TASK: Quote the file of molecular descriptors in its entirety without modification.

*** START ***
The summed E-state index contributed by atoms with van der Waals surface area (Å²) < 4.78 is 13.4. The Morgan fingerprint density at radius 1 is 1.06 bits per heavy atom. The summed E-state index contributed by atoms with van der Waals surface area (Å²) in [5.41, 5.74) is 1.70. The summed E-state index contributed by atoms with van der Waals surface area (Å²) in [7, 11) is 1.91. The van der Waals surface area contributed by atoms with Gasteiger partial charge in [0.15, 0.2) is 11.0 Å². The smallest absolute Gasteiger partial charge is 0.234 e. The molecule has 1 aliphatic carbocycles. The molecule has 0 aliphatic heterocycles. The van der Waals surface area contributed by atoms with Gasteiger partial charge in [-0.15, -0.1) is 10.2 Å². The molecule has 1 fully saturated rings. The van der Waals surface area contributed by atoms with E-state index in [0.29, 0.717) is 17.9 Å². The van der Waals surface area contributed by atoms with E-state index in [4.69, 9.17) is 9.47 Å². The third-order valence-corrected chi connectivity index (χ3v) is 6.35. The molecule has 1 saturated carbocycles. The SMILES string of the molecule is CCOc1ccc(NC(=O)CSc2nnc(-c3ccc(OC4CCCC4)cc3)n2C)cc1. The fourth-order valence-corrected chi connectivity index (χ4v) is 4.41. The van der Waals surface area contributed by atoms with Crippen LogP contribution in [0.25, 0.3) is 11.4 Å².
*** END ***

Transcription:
The summed E-state index contributed by atoms with van der Waals surface area (Å²) < 4.78 is 13.4. The Morgan fingerprint density at radius 1 is 1.06 bits per heavy atom. The summed E-state index contributed by atoms with van der Waals surface area (Å²) in [5.41, 5.74) is 1.70. The summed E-state index contributed by atoms with van der Waals surface area (Å²) in [7, 11) is 1.91. The van der Waals surface area contributed by atoms with Gasteiger partial charge in [0.15, 0.2) is 11.0 Å². The smallest absolute Gasteiger partial charge is 0.234 e. The molecule has 1 aliphatic carbocycles. The molecule has 0 aliphatic heterocycles. The van der Waals surface area contributed by atoms with Gasteiger partial charge in [-0.15, -0.1) is 10.2 Å². The molecule has 1 fully saturated rings. The van der Waals surface area contributed by atoms with E-state index in [0.29, 0.717) is 17.9 Å². The van der Waals surface area contributed by atoms with E-state index in [4.69, 9.17) is 9.47 Å². The third-order valence-corrected chi connectivity index (χ3v) is 6.35. The molecule has 1 saturated carbocycles. The SMILES string of the molecule is CCOc1ccc(NC(=O)CSc2nnc(-c3ccc(OC4CCCC4)cc3)n2C)cc1. The fourth-order valence-corrected chi connectivity index (χ4v) is 4.41. The van der Waals surface area contributed by atoms with Crippen LogP contribution in [0.25, 0.3) is 11.4 Å².